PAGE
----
God, Me, You and Them

Martin Luther

For there is no distinction: for all have sinned and fall short of the glory of God, and are justified by His grace as a gift, through the redemption that is in Christ Jesus, whom God put forward as a propitiation by His blood to be received by faith.” ~ (Romans 3:22-25)

We commemorate the 500th Anniversary of the Lutheran Reformation this week.

A monk named Martin Luther had been struggling with a question that many of us have asked ourselves at some point: “How can I know that things are right between God and me; so that I can know that, when I die, I’m going to Heaven?”

Luther tried his best to make sense of how God responds to the sin. Luther struggled to understand how we can live with hope and peace in our lives knowing that, even when we’re trying to do our best to please God, we still fall short. And Luther also struggled to make sense of how Jesus fits into the picture. If Heaven is something that I earn by being a good, kind and loving person, why do I need Jesus? And on the other hand, if Heaven’s something that I earn by being a good person, how can I know that I’ve been good, kind and loving enough?

But something else was happening….

Faith was intensely personal. People were obsessed with Heaven and Hell, and their fate in the afterlife. And the Church was willing to help. In fact, the Church was telling people that they could take a big step in the right direction by purchasing indulgences – pieces of paper that indicated that a withdrawal had been made from the “Treasury of Merits” (an overflowing bank account that contained all the good deeds that had been done by the Saints in every Age). And that was the solution! But, Luther didn’t buy it (literally).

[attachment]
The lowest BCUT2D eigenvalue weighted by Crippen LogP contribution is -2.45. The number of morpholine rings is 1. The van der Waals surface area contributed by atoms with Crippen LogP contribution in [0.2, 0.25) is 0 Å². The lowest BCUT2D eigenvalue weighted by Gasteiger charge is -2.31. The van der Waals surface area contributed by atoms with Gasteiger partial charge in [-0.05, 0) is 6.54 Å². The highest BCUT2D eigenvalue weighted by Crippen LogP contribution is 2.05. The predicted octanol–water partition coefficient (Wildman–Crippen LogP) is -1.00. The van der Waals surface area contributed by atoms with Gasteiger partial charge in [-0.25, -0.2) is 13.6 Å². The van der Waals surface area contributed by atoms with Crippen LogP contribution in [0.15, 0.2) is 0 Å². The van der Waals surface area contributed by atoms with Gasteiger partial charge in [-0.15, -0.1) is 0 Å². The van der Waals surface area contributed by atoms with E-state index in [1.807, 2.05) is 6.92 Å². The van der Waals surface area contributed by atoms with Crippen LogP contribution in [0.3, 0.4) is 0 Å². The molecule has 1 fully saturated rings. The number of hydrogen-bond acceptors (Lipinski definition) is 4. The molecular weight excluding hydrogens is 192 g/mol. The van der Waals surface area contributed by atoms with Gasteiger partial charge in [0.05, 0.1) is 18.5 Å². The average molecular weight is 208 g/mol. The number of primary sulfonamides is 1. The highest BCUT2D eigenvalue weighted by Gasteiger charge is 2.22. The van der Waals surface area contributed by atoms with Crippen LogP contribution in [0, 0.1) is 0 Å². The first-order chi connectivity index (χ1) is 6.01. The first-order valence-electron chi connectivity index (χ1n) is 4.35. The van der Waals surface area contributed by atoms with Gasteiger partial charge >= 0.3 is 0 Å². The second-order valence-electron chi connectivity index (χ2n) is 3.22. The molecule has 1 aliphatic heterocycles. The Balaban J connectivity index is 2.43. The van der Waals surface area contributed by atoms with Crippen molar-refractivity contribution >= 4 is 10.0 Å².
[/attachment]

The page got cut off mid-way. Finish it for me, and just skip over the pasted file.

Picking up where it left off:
“God, Me, You and Them” is a message to encourage you to think about God’s relationship with you and with everyone else in the world. The Bible tells us that God sent Jesus into the world because sin is incredibly destructive. The Bible tells us that God sent Jesus into the world because He wants us to know that He loves us, and that His love is a love that’s always ready to welcome and embrace us. And that’s true for other people, too.

The Lutheran Reformation was about more than indulgences. And the Reformation of the Church is still about more than indulgences. It’s about the fundamental relationship between God and the world. Jesus came into the world because God loves you, and Jesus came into the world because God loves me, too. Jesus came into the world because God cares about people that you love and cherish, but He also came because God loves people that you find hard to love. Luther reminded us that God’s love is all about “God, Me, You and Them”. Luther reminded us that God’s love in Christ is extended to everyone. God’s come into the world through the life, death and resurrection of Christ because He has a better plan for us than what we’re seeing right now. God’s come into the world, in Jesus, because God loves us even when we’ve fallen short; and He’s willing to lift us up and dust us off and send us in a new direction with another chance.

“God, Me, You and Them” is about recapturing the heart of God’s message to the world in Jesus Christ. It’s about moving beyond the “God and Me” type of thinking that causes me to focus all of my attention upon my own personal salvation – while forgetting about the fact that Christ came into the world because God loves everyone.

 

 

Leave a Reply

Please log in using one of these methods to post your comment:

WordPress.com Logo

You are commenting using your WordPress.com account. Log Out /  Change )

Google photo

You are commenting using your Google account. Log Out /  Change )

Twitter picture

You are commenting using your Twitter account. Log Out /  Change )

Facebook photo

You are commenting using your Facebook account. Log Out /  Change )

Connecting to %s